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A federal judge has ruled that Warren Mayor James Fouts can testify in a deposition on a lawsuit filed by a former police officer suing the city for racial discrimination. 

U.S. District Judge Terrence Berg granted DeSheila Howlett's motion to have Fouts questioned and denied the city's motion to quash subpoenas and notices of depositions, according to court records filed Tuesday. 

 Howlett filed a federal civil rights lawsuit last year with complaints against Fouts, then-police commissioner Jere Green and other officers. 

Howlett, who worked with the police department from 2006 to 2016, said she was its first African-American officer. During her employment, she faced racial and gender hostility and discrimination, according to the complaint.

"(Howlett) has been constantly peppered with inappropriate, insulting, demeaning, racially stereotypical, and offensive comments ... by her supervisors and co-officers while other similarly-situated white police officers have suffered no such treatment and/or conduct," according to the complaint. 

When she reported mistreatment to her supervisors, they "failed/refused to undertake any actions to supervise, train, and/or discipline those officers who engaged in these illegal acts that were a part of the unlawful work environment that was hostile to women and blacks," the complaint alleges.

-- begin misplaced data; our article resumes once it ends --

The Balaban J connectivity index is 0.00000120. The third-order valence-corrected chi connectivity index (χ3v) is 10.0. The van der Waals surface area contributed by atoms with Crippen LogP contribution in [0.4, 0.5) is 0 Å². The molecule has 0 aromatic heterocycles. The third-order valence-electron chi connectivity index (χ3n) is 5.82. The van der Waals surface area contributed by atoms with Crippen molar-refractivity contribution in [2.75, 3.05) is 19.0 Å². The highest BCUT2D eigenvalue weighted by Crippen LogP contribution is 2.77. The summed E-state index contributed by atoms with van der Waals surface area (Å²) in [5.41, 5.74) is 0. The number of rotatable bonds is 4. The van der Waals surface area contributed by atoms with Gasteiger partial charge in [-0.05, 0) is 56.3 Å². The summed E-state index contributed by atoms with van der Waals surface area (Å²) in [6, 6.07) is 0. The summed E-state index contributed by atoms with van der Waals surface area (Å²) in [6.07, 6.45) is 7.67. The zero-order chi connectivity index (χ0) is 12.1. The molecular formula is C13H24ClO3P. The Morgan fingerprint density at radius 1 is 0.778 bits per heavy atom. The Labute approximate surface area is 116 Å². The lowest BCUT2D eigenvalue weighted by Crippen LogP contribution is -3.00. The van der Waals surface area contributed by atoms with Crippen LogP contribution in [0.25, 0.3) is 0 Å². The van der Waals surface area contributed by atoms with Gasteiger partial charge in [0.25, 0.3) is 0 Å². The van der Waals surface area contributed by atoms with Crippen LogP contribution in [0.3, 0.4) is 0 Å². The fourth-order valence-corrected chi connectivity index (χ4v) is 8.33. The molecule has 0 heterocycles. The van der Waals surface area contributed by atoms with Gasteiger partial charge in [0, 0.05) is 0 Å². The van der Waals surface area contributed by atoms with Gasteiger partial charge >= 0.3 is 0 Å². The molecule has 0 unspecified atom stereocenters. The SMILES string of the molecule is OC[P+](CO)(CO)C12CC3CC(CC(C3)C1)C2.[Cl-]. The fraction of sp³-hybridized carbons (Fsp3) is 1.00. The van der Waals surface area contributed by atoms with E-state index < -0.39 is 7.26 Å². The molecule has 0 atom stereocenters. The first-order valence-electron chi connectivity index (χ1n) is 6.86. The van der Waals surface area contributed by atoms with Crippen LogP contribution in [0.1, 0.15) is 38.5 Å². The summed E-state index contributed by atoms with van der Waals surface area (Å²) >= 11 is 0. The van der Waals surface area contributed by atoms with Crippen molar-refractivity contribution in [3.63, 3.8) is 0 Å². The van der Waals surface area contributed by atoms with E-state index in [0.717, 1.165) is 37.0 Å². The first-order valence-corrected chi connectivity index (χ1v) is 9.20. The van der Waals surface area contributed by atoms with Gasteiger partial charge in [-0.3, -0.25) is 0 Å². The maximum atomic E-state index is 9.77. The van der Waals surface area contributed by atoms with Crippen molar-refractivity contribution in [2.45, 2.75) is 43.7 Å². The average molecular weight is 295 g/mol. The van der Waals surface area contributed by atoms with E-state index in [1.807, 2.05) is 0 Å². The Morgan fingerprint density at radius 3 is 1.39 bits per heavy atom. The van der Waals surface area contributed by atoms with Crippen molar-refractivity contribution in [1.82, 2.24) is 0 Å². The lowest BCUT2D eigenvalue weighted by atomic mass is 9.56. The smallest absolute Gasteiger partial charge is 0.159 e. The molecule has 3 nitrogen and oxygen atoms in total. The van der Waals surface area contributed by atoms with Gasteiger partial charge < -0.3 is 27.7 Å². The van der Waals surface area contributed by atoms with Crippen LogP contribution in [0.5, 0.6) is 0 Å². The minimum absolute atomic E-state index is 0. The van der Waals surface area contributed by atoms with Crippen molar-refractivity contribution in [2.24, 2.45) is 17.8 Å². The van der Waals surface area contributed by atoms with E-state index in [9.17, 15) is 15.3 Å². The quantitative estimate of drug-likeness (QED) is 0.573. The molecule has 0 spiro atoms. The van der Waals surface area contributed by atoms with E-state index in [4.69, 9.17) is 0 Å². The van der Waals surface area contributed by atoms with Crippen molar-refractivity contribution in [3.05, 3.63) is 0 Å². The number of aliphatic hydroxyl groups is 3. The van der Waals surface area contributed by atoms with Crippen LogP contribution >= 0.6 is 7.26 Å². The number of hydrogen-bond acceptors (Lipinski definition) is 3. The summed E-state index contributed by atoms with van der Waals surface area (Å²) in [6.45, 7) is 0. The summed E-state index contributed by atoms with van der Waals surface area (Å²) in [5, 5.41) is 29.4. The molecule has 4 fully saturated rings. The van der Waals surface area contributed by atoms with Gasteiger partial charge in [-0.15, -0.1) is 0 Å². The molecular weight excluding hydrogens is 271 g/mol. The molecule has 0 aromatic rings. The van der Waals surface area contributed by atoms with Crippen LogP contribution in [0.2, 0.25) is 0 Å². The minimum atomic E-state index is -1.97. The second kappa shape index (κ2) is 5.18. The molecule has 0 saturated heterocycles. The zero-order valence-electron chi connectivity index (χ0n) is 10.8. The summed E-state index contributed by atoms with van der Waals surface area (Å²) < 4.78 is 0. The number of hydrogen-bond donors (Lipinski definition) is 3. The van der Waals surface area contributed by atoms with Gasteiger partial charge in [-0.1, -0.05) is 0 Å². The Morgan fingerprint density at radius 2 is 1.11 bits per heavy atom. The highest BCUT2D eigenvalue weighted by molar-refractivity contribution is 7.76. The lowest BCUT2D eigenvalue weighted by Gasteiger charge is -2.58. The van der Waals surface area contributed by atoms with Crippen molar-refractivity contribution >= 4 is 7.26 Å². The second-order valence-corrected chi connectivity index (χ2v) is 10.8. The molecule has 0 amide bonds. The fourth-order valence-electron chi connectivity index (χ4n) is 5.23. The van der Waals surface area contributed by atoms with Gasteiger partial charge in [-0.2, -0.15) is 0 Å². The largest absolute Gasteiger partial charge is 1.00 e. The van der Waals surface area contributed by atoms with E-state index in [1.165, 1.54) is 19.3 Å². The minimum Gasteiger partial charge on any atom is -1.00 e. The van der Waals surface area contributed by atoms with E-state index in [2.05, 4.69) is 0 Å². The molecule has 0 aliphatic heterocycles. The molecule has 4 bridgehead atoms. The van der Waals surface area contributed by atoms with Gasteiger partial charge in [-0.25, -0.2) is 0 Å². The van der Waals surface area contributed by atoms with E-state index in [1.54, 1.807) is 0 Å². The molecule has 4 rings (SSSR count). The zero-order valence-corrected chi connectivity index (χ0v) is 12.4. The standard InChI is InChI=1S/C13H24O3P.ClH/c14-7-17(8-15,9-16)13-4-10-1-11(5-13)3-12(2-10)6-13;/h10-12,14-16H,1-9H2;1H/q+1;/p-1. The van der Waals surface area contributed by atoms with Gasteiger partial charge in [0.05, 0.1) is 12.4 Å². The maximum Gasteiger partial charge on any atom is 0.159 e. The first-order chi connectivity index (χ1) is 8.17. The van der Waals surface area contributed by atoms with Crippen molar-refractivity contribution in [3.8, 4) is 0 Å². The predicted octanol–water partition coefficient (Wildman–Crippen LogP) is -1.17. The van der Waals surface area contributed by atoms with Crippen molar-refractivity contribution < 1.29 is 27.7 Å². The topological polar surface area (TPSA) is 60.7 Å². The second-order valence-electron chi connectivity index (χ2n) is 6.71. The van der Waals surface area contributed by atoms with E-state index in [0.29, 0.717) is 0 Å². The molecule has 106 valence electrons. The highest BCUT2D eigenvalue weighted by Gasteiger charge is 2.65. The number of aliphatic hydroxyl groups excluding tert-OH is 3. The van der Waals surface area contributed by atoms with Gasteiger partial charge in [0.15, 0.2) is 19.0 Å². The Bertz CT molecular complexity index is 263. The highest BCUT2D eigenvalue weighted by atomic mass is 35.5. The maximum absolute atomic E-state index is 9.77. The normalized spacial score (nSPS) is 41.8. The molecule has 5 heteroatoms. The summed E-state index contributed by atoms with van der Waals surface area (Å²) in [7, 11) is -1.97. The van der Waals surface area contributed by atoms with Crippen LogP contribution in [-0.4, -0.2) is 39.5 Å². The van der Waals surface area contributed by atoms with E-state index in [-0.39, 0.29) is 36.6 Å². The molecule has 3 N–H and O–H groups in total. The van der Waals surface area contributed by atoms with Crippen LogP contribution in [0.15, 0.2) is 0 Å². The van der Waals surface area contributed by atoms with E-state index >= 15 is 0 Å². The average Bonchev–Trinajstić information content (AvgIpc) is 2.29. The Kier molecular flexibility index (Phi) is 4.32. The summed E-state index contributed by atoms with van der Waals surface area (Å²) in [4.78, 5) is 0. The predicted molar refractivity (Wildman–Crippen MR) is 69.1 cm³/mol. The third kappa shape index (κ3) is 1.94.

In an April 10, 2018, court filing, Howlett stated she wanted to depose Fouts because he is instrumental in developing and implementing policies. 

"The Mayor has driven diversity policy in the City," the filing says. "He was instrumental in hiring and firing a Diversity Director for the City ... Even within the Police Department, the climate of discrimination was prevalent and driven by Mayor Fouts."

"Our position has always been the lack of diversity training was a moving force that led to the violation of my client's constitutional rights that led to her injury," Howlett's attorney Leonard Mungo said. 

Mungo said while no date has been set for Fouts' deposition, it must be held on or before Aug. 20. Berg ordered that Fouts' questioning should not exceed four hours. 

Fouts did not immediately respond to requests for comment Wednesday. 

This is not the first instance Fouts has been involved in a racial controversy. In January 2016, Fouts denied he was the one making crude comments in recordings that prompted calls for his resignation.

Read more: Fouts expects more recordings to be released

Besides green-lighting Fouts' testimony, the judge refused to quash subpoenas issued to Warren city clerk Paul Wojno and city treasurer Lorie Barnwell. Berg ruled their depositions should not exceed three hours. 

"It's cited in the brief we filed, the city clerk and treasurer have testimony that would pertain to diversity training," Mungo said. "We believe they have testimonies that would be relevant to our claim."

Berg also denied the city's motion to move the case to Grand Rapids. 

srahal@detroitnews.com

Twitter: @SarahRahal_

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